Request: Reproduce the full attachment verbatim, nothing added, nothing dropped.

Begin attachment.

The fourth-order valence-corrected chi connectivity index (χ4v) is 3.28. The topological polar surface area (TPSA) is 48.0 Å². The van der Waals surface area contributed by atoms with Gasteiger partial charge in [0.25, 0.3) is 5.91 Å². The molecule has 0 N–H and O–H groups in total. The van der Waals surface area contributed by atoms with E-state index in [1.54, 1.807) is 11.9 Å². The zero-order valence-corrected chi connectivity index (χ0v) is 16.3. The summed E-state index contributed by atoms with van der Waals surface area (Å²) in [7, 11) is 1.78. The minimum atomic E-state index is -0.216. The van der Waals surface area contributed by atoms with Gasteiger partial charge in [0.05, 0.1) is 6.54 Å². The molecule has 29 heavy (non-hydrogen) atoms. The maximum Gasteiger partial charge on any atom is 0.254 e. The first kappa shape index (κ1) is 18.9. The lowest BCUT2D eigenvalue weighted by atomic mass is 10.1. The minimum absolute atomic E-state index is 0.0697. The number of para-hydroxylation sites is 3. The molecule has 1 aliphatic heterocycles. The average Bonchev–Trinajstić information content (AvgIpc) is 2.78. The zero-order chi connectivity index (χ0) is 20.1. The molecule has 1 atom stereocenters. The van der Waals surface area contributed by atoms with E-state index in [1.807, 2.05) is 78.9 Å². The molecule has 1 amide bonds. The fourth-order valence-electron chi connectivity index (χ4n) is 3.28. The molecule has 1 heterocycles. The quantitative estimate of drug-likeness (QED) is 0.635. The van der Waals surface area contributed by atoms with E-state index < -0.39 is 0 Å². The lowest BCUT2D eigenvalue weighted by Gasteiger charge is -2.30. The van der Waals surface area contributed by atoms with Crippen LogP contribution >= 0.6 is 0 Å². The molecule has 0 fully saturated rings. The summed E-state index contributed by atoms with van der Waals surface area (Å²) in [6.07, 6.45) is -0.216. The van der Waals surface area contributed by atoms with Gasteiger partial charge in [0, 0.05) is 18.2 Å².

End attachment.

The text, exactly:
The fourth-order valence-corrected chi connectivity index (χ4v) is 3.28. The topological polar surface area (TPSA) is 48.0 Å². The van der Waals surface area contributed by atoms with Gasteiger partial charge in [0.25, 0.3) is 5.91 Å². The molecule has 0 N–H and O–H groups in total. The van der Waals surface area contributed by atoms with E-state index in [1.54, 1.807) is 11.9 Å². The zero-order valence-corrected chi connectivity index (χ0v) is 16.3. The summed E-state index contributed by atoms with van der Waals surface area (Å²) in [7, 11) is 1.78. The minimum atomic E-state index is -0.216. The van der Waals surface area contributed by atoms with Gasteiger partial charge in [0.05, 0.1) is 6.54 Å². The molecule has 29 heavy (non-hydrogen) atoms. The maximum Gasteiger partial charge on any atom is 0.254 e. The first kappa shape index (κ1) is 18.9. The lowest BCUT2D eigenvalue weighted by atomic mass is 10.1. The minimum absolute atomic E-state index is 0.0697. The number of para-hydroxylation sites is 3. The molecule has 1 aliphatic heterocycles. The average Bonchev–Trinajstić information content (AvgIpc) is 2.78. The zero-order chi connectivity index (χ0) is 20.1. The molecule has 1 atom stereocenters. The van der Waals surface area contributed by atoms with E-state index in [1.807, 2.05) is 78.9 Å². The molecule has 1 amide bonds. The fourth-order valence-electron chi connectivity index (χ4n) is 3.28. The molecule has 1 heterocycles. The quantitative estimate of drug-likeness (QED) is 0.635. The van der Waals surface area contributed by atoms with E-state index < -0.39 is 0 Å². The lowest BCUT2D eigenvalue weighted by Gasteiger charge is -2.30. The van der Waals surface area contributed by atoms with Crippen LogP contribution >= 0.6 is 0 Å². The molecule has 0 fully saturated rings. The summed E-state index contributed by atoms with van der Waals surface area (Å²) in [6.07, 6.45) is -0.216. The van der Waals surface area contributed by atoms with Gasteiger partial charge in [0, 0.05) is 18.2 Å².